By A.B. Stoddard - 06/17/09 06:05 PM EDT
Republicans may have little to offer on healthcare reform save opposition, but they have settled on a potent message to target a nervous public newly resistant to increased debt and deficits and growing scared of the government running anything. Indeed, the very bailouts, bankruptcies and government takeovers that have marked the young Obama administration have not only given weary Republicans a rallying cry but may have paved the way for the ultimate defeat of healthcare reform this summer.
With moderate and conservative Democrats reeling from the cost estimates and dug in against a public plan, Obama then announced in a television interview Tuesday that he could compromise on a public option.
Just how open a mind Obama has on healthcare is open to question. This week his administration teased the AMA with a trial balloon about the possibility of capping malpractice awards. Physicians awoke Monday to read in The New York Times that Obama has been making the case in private meetings that reducing malpractice lawsuit awards would drive down healthcare costs and should be part of healthcare reform. “ It is a position that could hurt Mr. Obama with the left wing of his party and with trial lawyers who are major donors to Democratic campaigns,” said the Times article. “But one Democrat close to the president said Mr. Obama, who wants health legislation to have broad support, views addressing medical liability issues as a ‘credibility-builder’ — in effect, a bargaining chip that might keep doctors and, more important, Republicans, at the negotiating table.”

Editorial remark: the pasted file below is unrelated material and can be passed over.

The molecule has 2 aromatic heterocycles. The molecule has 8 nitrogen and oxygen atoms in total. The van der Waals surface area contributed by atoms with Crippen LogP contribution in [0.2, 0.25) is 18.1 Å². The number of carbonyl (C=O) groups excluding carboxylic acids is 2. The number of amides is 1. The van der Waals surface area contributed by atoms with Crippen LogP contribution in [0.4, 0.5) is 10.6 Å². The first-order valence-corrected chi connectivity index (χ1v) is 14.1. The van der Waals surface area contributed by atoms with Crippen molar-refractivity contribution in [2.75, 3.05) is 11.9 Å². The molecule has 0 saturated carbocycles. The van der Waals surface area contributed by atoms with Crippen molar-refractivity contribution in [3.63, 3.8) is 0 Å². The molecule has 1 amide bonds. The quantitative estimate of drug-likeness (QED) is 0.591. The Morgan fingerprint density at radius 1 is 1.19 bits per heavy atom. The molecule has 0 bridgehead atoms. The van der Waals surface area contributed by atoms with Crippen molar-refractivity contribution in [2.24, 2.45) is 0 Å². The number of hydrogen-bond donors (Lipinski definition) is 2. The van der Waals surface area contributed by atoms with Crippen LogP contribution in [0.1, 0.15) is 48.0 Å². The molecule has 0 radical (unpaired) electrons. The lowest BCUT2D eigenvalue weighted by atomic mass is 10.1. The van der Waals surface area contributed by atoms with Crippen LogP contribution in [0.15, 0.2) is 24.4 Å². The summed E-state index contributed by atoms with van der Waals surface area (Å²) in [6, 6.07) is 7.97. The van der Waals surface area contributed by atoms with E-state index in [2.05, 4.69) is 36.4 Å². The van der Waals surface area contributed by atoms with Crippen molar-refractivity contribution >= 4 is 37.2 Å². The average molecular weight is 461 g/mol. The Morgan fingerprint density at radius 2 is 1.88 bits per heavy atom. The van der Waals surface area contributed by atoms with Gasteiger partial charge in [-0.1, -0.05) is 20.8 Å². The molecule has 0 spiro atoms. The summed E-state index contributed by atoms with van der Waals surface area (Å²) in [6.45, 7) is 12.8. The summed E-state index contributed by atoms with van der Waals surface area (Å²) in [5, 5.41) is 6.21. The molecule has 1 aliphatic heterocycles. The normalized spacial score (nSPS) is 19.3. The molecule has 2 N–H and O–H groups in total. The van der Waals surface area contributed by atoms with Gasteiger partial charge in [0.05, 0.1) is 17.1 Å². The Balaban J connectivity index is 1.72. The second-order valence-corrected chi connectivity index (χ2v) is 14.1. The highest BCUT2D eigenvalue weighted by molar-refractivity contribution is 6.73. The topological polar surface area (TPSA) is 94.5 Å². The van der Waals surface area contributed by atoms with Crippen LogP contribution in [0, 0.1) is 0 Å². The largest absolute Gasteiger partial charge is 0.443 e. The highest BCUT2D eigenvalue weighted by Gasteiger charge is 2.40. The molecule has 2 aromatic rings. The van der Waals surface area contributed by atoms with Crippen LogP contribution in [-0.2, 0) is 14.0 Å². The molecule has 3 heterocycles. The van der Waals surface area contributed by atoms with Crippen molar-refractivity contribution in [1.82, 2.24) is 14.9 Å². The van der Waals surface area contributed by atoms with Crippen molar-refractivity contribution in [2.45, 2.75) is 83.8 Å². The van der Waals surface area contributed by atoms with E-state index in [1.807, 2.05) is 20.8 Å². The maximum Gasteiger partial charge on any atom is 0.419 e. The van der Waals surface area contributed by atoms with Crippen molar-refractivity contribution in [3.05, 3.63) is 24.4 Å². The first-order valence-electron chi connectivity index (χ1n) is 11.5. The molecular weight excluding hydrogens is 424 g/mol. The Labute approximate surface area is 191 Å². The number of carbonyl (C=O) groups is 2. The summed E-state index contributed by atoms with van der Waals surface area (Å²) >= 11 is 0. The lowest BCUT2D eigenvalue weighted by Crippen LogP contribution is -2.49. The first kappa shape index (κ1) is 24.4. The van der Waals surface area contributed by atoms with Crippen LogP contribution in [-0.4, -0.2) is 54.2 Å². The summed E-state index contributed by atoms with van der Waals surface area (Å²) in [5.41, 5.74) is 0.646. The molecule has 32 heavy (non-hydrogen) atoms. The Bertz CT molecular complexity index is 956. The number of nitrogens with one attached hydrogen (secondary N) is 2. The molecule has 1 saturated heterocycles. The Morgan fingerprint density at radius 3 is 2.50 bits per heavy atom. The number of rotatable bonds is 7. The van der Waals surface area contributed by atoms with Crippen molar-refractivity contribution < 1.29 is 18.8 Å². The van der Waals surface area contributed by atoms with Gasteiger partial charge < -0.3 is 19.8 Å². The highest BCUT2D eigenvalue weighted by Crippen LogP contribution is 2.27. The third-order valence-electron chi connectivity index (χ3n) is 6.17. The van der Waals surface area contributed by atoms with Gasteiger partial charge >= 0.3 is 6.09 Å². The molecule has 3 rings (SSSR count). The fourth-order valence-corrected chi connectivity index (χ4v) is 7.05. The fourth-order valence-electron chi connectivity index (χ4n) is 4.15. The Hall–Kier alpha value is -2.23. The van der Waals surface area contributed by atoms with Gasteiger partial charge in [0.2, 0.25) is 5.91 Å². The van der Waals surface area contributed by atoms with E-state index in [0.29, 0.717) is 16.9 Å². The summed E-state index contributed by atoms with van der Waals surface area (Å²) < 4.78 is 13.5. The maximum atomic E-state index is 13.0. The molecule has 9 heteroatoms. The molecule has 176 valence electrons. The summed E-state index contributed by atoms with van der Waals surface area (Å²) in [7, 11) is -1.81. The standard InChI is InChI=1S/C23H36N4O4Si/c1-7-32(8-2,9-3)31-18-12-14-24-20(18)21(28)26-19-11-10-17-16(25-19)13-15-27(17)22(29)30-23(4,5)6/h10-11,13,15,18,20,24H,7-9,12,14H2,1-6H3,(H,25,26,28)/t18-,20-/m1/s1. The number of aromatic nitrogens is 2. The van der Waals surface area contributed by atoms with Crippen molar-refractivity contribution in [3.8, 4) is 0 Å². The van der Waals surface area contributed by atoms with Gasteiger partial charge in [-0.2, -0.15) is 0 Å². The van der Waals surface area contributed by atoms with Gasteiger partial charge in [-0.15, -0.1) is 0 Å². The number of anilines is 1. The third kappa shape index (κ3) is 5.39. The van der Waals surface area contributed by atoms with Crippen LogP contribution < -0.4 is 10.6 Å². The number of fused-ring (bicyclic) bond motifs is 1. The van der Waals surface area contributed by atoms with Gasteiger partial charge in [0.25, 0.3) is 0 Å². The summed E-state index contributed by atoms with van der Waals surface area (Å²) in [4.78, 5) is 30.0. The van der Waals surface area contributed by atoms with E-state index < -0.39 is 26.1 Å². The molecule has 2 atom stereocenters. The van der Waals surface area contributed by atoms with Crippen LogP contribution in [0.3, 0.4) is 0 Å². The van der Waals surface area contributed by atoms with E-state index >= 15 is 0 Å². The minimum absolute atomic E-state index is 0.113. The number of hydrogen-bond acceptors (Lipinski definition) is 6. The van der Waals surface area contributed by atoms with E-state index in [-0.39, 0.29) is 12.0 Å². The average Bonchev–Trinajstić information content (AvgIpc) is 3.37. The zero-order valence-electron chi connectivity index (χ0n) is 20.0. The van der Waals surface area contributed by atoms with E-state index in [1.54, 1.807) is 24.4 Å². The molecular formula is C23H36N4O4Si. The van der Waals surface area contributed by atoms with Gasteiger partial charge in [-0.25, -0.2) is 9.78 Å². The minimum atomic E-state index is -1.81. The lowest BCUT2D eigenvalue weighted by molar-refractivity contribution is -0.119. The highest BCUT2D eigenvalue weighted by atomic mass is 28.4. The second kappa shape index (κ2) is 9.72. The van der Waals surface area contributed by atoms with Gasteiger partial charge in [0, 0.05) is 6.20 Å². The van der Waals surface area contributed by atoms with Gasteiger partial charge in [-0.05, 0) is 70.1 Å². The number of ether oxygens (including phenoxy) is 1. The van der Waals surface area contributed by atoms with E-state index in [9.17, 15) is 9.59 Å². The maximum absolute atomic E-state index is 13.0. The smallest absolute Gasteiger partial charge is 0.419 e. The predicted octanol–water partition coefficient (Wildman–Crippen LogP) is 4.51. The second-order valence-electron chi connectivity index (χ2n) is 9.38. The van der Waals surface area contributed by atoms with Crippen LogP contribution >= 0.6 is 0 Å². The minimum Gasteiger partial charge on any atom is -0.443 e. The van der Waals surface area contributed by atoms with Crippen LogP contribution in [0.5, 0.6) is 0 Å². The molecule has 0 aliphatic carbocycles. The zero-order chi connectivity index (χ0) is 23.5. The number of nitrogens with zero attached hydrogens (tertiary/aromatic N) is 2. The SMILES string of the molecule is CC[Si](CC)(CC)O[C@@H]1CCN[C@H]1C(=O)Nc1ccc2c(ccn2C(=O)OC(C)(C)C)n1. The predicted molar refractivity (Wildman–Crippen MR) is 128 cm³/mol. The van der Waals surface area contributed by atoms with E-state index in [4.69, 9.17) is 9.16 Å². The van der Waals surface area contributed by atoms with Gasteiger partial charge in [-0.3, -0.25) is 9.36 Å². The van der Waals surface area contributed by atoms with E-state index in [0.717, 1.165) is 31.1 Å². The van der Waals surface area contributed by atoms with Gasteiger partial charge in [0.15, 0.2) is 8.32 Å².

Yet when members of the AMA gathered for the speech later that day in Chicago, President Obama told them not to get too excited, that he didn’t support capping malpractice suits. Instead, he told them not to fall for “fear-mongering” because the public option is their “friend.” In what might be a first since taking office, President Obama was booed.
As Democrats search for savings to fund a healthcare overhaul, it isn’t Republican fear-mongering that stands in the way. Their own members have objected to capping malpractice lawsuits, cutting Medicare payments to hospitals that treat the uninsured, taxing employer-provided healthcare benefits, enacting a public plan, enacting a public plan with a trigger, compromising on insurance cooperatives and limiting tax deductions for the wealthy. And the CBO has told them that preventive care and expanded use of electronic medical records won’t produce enough savings to cover reform. In other words, trying to pass an expensive new program without finding real savings just leaves us “paying more, getting less and going broke.”
Stoddard is an associate editor of The Hill.